If you work with plastic components that include outdoor exposure, then "Ultraviolet (UV) Effects on Plastic Materials" will provide you with information that will enhance your understanding of the interaction between UV radiation-based weathering and plastic resins, and help prevent premature failure. Topics covered during this session include an introduction to UV degradation and an explanation of the failure mechanism characteristic of UV radiation/plastic interaction. Case studies associated with UV radiation exposure will be presented.
You will learn…
Starting with a biocompatible material is important for medical device manufacturers. However, regulation is pushing the manufacturer to ask for more information and more support from their suppliers. Biocompatibility on materials is critical to stay competitive and provide your clients with the needed information. Topics covered include:
Plastics are the most versatile materials ever invented, and have become a universal material, used for everything from water bottles to wings on combat aircraft. Plastic materials display properties that are unique when compared to other materials and have contributed greatly to quality of our everyday life. At this moment, you are almost certain to be touching plastic. Yet, while plastics play such an important role, we do not always understand the fundamental concepts of their production, compounding, end properties, and use.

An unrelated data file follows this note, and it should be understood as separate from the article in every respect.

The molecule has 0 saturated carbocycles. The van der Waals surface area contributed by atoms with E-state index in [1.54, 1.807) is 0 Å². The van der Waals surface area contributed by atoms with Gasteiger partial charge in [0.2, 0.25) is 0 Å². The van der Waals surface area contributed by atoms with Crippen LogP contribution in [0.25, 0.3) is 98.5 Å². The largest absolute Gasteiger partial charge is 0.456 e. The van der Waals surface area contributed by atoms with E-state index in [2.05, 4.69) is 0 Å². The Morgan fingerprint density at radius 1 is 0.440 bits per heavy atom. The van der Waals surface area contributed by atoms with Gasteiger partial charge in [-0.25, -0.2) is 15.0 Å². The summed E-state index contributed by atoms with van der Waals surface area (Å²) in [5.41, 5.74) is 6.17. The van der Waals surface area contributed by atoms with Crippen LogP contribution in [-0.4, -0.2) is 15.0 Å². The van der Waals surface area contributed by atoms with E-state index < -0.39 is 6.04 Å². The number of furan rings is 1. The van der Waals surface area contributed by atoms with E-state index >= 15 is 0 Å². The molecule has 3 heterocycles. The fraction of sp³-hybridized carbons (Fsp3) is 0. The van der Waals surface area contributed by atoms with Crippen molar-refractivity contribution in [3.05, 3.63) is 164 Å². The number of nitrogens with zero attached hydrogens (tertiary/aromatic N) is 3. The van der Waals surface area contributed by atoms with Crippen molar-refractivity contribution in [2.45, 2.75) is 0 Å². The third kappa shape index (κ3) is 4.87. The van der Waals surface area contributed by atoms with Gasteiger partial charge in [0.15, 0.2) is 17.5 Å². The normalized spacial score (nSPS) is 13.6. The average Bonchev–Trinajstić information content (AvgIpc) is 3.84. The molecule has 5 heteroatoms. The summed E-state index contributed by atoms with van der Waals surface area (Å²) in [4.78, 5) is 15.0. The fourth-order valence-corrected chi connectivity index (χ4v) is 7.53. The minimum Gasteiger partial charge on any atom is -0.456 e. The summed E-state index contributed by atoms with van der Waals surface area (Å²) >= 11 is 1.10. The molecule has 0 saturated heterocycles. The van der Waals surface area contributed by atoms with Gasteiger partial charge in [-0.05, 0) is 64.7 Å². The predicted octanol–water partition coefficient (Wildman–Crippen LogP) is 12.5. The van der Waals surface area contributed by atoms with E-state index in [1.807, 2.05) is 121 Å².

If words such as polymer, thermoplastic, creep, amorphous, and modulus are outside your normal vocabulary, this presentation is for you.
This webinar will provide people not extensively familiar with plastics an understanding of the basics.
The usefulness of plastics is attributed to the fact that they provide a wide range of properties and can be changed into and products by relatively simple and inexpensive fabrication means. In order to take full advantage of these materials, it is important to have a clear understanding of their composition and elementary properties.
Any article that is cited in another manuscript or other work is required to use the correct reference style. Below is an example of the reference style for SPE articles:
Brown, H. L. and Jones, D. H. 2016, May.
"Insert title of paper here in quotes,"
ANTEC 2016 - Indianapolis, Indiana, USA May 23-25, 2016. [On-line].
Society of Plastics Engineers
Note: if there are more than three authors you may use the first author's name and et al. EG Brown, H. L. et al.